The high point of ‘To the Light house’ is the dinner party. At that moment in the evening there is a sense of all-pervading light and warmth. The lightening of the candles at the dinner party has a two fold effect. It causes the group of people gathered round the table to come close together, and it seems, too, to cut off the small group from the darkness of the night. At the dinner party, too, Mrs. Ramsay wears her ‘golden haze’. Paul and Minta ‘glow’. Laughter spreads ‘like a fire leaping from tuft to tuft of furze’.
And at the centre of the party the perception of Mrs. Ramsay searches and seeks. In the opening paragraphs of ‘To the Light House’ both an event and an emotion are associated with the light. The event is the sail to the Light house that could take place ‘after a night’s darkness’ and the emotion is one of joy roused in James at the prospect of the sail. The light oozing out of ‘candles; and the ‘lighthouse’ is an important symbol. Mrs. Ramsay in attempting to preserve that joy, in holding open the possibility of the sail, is the person associated with the light.
She continuously struggles to keep the ‘light burning’, for she sees life primarily in terms of light, but containing ‘dark areas, whereas Mr. Ramsay, on the other hand, looks on life as predominantly ‘dark’. The end of life for his is, for example, where ‘light’ is extinguished or ‘that fabled land where our brightest hopes are extinguished’, and the journey to it is one of the darkness and danger, one in which ‘our frail barks founder in darkness’. Light and dark in the opening episode stand for the emotions of joy and sorrow, though these are suggested by the more suffused shades of ‘gloom and radiance’.
They represent the ‘extremes of emotion’ that Mr. Ramsay can excite in his children’s breasts. A more subtle form of this ‘light-dark polarity, symbolic of joy and sadness, is used later by Virginia Woolf to describe Mrs. Ramsay’s sudden sense of anguish at the Swiss girl’s sorrow: ‘Bitter and black, half-way down, in the darkness, in the shaft which run from the sunlight to the linking ‘shaft’ there is the suggestion that the dark and the light, of joy and sorrow , are one, or form two different areas of the whole spectrum of consciousness.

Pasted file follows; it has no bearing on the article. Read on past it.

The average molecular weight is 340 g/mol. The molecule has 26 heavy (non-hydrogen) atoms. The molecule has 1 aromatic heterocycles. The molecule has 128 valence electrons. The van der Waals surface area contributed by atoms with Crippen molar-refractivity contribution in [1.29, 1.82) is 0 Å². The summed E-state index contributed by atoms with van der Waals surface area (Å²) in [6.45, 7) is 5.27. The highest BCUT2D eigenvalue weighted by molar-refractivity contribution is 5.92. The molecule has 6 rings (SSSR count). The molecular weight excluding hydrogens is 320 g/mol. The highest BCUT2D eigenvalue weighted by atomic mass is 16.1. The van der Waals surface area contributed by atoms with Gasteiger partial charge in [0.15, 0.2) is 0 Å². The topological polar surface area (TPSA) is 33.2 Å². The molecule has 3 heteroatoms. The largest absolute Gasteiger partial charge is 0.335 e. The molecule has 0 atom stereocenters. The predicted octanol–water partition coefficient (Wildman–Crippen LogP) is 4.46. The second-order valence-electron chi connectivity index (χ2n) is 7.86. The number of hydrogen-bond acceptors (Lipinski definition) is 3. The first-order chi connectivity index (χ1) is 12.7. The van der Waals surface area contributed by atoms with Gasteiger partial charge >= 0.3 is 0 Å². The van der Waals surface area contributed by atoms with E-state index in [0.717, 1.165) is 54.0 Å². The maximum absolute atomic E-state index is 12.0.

The same idea had been more subtly and concretely presented in the beautiful emblem of the bird flying out of the sunlight: “All had folded itself quietly about her, when the girl spoke, as after a fight through the sunshine the wings of a bird fold themselves quietly and the blue of its plumage changes from bright steel to soft purple. ” The culmination of the ‘light’ imagery of the book is, of course, in the symbol of the light house. Seeking within her own consciousness, having penetrated to her ‘wedge-shaped core of darkness’, Mrs.
Ramsey gropes after the light, the light and warmth which she shed out of that darkness. Looking outwards in that moment of intensity, she looked at the light ‘that was so much her’, the long steady beam of the Lighthouse. Mrs. Ramsay herself describes different modes of her identification with the lighthouse. There is, first of all, a process of identity, of ‘sitting and looking, with her work in her hands until she became the thing she looked at. ’ There is also the more detached comparison that Mrs.
Ramsay draws between qualities in herself and qualities of the lighthouse: “She was stern, she was searching, she was beautiful like that light. ” The lighthouse as an enduring object which sheds light is an appropriate symbol for Mrs. Ramsay. The whole action of the book is pervaded by the guarding and haunting presence of the light, oozing out of the candles and the lighthouse, as it is by the presence of Mrs. Ramsay. So it is that structurally, the pattern of the candles’ and the lighthouses’ beam with its rhythmic steady flashes of light through the darkness, which forms a basic pattern of the novel itself.